Gaining control over (a part of) Ukraine’s territory, its resources, and the Black Sea region would significantly strengthen Russia’s position, which may embolden it to target other neighboring countries in Central and Eastern Europe or Central Asia, preparing them for the possibility of engaging in a prolonged world war against Russia. In such a scenario, the United States and NATO would be left with no choice but to deploy their military personnel to defend against this aggressive expansion. The cost of such a war would be much higher than supporting Ukraine today.
Third, we exist in a highly interconnected and globalized economy. Even minor conflicts in far away regions can impact prices at our local groceries and beyond. When Russia initiated a full-scale invasion of Ukraine, the global community experienced severe economic consequences due to disruption of trade flows and heightened security concerns. Numerous multinational companies ceased their operations in both Russia and Ukraine, which led to lasting economic effects not only for these two countries but also for companies’ employees and customers worldwide. Since this war has global effects, everyone should be interested in Ukraine winning sooner rather than later. Therefore, sanctions on Russia should be strengthened and global companies still operating in Russia should exit immediately. It is very strange that with one hand Western companies and governments support Ukraine and with another hand help the aggressor.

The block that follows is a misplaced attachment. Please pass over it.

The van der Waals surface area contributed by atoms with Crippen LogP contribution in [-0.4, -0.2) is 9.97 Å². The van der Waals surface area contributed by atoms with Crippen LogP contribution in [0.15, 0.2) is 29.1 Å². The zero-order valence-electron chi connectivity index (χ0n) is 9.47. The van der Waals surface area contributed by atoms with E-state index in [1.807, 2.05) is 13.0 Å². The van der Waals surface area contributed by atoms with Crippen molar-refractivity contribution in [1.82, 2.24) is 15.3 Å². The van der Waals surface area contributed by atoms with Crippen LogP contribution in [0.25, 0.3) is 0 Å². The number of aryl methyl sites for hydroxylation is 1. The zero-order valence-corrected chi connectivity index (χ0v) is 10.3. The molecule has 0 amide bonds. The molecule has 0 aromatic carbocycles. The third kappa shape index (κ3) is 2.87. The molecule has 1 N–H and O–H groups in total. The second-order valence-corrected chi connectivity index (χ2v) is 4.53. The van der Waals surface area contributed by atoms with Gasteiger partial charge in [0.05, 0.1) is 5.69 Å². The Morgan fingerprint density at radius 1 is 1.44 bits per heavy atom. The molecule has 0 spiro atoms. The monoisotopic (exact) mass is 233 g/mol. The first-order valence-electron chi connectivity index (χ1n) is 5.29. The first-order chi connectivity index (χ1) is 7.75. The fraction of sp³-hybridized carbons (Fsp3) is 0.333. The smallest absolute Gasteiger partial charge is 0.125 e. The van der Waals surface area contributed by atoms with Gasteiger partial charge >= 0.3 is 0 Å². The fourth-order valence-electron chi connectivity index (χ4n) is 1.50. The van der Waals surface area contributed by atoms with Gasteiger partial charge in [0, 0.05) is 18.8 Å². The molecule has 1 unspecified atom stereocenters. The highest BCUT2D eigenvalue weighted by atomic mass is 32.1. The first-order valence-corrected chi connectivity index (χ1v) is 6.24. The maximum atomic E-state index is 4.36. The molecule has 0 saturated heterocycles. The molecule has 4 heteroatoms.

Fourth, each one of us feels the impact of climate change. People, companies, and governments take on strong commitments to decrease carbon emissions and adopt new strategies to mitigate rising temperatures and sea levels. Russia’s war in Ukraine, with relentless explosions and the use of “non-green” munition poses a significant threat to all the efforts made so far. The longer the war lasts, the more air, water and soil in Europe are polluted and the longer it would take to restore ecosystems. Some argue that withholding weapons and essential aid from Ukraine could compel Ukrainians to engage in negotiations. However, even if Ukraine no longer receives critical military and financial support, the war would persist, and the fighting would endure. We know this because Ukraine already tried a frozen conflict: multiple ceasefires were announced since 2014, but these ceasefires were always broken by Russia until it finally launched the full-scale war. A “frozen conflict” would be marked by continued gunfire, landmines, missile detonations, ultimately inflicting lasting negative outcomes on our planet. Moreover, Russia will use this time to replenish its arsenal for the next war. Therefore, by hastening Ukraine’s victory, we can help reduce the risk of further exacerbating climate change and its devastating consequences.